As I hurry along I take stock of my progress: I know the combination to Gehn’s domes but the books inside need to be powered before I can use them; I have the prison book back; I know where the Star Fissure is located; I know the combination to the hatch below the telescope; I need to get to Gehn’s office to find the combination to free Catherine.

If Gehn’s office isn’t here on Riven, then it must be in the Age the dome books link to. It seems to me that before I can do anything else I need to get the power to the linking books turned on, and for that, the source must be on Temple Island, in the giant golden dome.

Temple Island

The tram car deposits me at the foot of the stairs leading from Gehn’s temple, and I pause before continuing on, puzzled.

The way is shut...

The way is shut…

The door is closed. When I was last here, I left the temple door open. And since all other doors and things I’ve interacted with have been left alone—save for the lake sub—seeing this one barring my way makes me nervous. I approach cautiously, slowly making my way up the stairs.

As I reach the landing, the door begins to rise up on its own.

A familiar face.

A familiar face.

It reveals the temple interior and the large wire globe—with the image of a man projected inside it, the same face I saw in the small globe in the schoolhouse. Gehn!

This isn’t a recording though. He’s staring at me, his expression cold and calculating. Then the image fades and I remember he is only feet away, just up the hall! At once I dash to the temple’s interior door and run up the corridor, nearly slipping on the smooth stone floor, until I reach the chamber containing the globe’s projection chair.

I push the door open but…the room is empty. Gehn was here—had to be—but he managed to slip away.

I check the room carefully, looking for a linking book. If he used one, it would still be here, but I find nothing. Since I didn’t meet Gehn in the corridor, he must have gone the other way, across the bridge toward the golden dome. Will I catch up to him there?

I look carefully ahead as I cross the bridge but there’s no sign of him. Of course, Gehn will know all the ins-and-outs of the puzzles of this Age, so I have no doubt they present little in the way of barriers to him. But if the books in the domes have to be powered first before they can be used, does that mean some of my work is already done for me?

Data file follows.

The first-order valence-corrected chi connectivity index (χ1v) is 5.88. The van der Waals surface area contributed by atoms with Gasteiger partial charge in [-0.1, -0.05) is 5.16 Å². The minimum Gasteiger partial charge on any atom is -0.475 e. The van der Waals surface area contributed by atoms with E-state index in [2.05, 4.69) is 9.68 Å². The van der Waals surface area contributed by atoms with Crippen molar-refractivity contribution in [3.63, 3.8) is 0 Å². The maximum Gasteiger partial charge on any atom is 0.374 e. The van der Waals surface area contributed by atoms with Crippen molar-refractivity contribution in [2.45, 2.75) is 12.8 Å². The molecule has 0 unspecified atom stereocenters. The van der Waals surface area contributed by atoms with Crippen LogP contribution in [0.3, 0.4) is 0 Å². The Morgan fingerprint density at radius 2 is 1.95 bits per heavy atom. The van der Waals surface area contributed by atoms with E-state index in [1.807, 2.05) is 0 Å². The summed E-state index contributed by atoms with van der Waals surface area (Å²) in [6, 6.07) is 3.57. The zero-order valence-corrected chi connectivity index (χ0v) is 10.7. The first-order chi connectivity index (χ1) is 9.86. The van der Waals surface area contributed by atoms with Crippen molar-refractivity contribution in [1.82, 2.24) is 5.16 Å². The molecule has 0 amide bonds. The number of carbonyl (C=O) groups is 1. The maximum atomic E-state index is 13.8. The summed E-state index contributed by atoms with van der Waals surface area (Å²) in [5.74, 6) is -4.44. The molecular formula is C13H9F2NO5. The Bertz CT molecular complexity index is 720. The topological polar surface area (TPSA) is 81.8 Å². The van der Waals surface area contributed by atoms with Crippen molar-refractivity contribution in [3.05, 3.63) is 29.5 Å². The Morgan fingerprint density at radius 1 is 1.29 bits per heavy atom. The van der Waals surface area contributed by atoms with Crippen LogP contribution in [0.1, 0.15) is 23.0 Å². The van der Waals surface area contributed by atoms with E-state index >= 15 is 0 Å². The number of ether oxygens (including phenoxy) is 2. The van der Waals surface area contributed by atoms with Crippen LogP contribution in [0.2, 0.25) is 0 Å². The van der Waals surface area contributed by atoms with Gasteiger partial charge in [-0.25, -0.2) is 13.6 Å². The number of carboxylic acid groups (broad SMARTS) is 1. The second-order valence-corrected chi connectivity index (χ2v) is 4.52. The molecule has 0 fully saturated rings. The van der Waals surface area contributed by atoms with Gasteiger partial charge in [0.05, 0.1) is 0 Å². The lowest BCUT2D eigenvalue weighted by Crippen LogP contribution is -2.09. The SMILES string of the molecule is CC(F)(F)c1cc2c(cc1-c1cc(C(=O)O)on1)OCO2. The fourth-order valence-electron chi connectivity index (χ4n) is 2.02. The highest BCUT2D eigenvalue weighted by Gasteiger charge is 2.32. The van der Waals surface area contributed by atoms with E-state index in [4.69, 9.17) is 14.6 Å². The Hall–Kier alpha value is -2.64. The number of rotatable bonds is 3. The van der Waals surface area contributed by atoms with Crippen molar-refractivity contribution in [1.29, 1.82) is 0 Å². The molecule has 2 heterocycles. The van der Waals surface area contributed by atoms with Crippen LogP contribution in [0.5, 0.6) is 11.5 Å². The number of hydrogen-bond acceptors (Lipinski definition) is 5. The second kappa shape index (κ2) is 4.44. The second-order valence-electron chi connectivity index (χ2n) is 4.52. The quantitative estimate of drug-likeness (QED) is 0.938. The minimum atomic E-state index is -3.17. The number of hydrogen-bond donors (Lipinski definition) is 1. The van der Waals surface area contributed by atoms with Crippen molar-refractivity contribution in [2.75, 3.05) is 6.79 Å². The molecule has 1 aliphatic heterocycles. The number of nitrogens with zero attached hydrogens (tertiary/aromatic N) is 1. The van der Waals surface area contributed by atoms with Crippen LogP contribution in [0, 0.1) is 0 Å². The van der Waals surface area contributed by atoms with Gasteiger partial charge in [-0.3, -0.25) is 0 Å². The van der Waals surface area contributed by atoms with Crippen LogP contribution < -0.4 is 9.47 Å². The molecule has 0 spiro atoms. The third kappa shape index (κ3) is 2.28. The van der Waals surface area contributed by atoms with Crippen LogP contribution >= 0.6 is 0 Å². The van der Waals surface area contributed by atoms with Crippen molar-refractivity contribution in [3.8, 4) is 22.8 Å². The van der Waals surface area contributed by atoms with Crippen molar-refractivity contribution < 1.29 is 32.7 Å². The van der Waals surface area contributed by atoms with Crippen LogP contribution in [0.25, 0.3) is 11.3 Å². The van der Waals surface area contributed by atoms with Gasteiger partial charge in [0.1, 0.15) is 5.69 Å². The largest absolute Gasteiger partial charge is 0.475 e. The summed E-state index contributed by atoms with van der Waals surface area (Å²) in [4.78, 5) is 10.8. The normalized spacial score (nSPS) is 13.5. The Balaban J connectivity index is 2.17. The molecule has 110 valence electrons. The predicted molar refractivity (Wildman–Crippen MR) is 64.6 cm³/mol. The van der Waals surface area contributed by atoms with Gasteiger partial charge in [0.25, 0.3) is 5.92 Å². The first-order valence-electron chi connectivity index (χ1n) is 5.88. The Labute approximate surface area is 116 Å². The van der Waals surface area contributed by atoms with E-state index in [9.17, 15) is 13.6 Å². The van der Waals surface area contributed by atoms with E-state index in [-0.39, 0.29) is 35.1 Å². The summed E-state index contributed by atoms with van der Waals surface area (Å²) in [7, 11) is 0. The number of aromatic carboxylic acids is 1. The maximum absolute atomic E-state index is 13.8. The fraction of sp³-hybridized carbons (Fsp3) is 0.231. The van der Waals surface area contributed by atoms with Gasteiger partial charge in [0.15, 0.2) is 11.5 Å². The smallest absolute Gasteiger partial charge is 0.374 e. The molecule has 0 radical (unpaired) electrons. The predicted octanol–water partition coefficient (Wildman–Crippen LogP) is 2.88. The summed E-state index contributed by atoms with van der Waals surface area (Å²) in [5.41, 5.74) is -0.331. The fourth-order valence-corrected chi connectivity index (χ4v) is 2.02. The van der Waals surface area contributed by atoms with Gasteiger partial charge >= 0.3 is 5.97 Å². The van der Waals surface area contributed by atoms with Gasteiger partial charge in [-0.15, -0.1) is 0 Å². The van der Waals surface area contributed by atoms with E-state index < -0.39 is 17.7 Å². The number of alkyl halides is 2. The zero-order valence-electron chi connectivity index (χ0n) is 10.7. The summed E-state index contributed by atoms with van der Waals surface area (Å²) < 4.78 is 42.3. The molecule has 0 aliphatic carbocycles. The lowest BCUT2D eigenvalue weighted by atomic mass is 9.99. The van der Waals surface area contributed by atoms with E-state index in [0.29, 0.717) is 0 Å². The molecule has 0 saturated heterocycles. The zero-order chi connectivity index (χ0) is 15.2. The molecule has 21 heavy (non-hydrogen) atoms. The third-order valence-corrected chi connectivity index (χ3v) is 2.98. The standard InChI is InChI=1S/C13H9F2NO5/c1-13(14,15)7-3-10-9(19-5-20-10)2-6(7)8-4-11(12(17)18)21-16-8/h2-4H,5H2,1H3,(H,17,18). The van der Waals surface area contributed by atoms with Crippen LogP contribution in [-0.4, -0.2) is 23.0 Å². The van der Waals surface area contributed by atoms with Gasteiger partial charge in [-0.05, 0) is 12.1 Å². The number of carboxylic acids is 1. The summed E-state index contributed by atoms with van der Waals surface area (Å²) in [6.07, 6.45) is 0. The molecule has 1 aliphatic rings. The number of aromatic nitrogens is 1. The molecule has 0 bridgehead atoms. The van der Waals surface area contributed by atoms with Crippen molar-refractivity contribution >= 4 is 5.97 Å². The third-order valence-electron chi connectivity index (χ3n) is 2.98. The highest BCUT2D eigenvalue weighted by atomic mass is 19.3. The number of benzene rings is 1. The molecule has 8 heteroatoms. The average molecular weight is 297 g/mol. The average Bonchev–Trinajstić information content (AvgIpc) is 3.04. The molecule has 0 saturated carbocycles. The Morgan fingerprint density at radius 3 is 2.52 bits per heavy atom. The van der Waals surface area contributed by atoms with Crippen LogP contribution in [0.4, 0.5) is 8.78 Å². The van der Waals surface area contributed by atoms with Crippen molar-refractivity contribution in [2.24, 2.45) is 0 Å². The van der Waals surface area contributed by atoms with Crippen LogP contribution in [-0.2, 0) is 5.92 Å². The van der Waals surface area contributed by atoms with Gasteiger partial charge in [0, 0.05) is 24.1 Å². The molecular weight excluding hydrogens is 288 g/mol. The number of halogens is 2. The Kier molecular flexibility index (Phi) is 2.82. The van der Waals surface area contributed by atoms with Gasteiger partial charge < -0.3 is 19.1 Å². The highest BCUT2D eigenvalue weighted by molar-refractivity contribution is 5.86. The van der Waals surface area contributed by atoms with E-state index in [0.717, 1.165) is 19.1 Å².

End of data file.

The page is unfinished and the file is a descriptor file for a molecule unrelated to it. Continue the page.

The telescope above the Star Fissure.

The telescope above the Star Fissure.

I decide to inspect the Star Fissure first. The iron plating rings out dully as I walk over it and it occurs to me that on the other side, apparently just beneath my feet, is a field of stars. This is where Atrus fell all those years ago, jumping in with the linking book to Myst… The book I eventually found, that started me on this journey in the first place.

There are pipes leading to the telescope, similar to the ones I saw on Book Assembly Island, and I notice the telescope seems to be hooked up to a kind of winch that could raise or lower the lens pointed at the closed hatch. There doesn’t seem to be any power to the scope though, so I climb over the railing and continue following the iron plating. It ends at a ledge and I look down into a crevasse.

There doesn’t seem to be anything further here, and no sign of Gehn, so I go back up the stairs to the bridge and consider the gate room. The way inside to the golden dome is still blocked by the gate. I recall that the room rotates a small number of degrees each time I push the large button outside the main door. Doing so blocks off my ability to get inside but I notice the alcoves that appear each time I push the button contain a peephole. Peering through the hole lets me track the position of the opening.

I rotate the room until I can see the opening that was previously in front of the gate is now in front of another passage. How do I get there?

I step back and go down the stairs that take me further away from the link-in cage and the Star Fissure. I’ve been here briefly before, when I noticed the view was similar to the image of Riven that I saw through the crystal viewer on Rime.

Not as locked as it appears.

Not as locked as it appears.

The gate here is still chained and padlocked shut. I tug on it experimentally but it doesn’t give.

Then I notice the Moiety dagger stuck in the ground at the gate’s base and bend down to examine it. That’s when I realize I can probably squeeze through the gap between the gate and the ground. Good thing I’m skinny!

The cave.

The cave.

On the other side it’s much cooler. A dim light illuminates the cave. I brush myself off, then climb a wooden ladder leaning against the rock. I cross a rickety plank and enter the gate room again, only to find I still haven’t achieved anything because the only other exit is still aligned to the gate-blocked passage to the golden dome.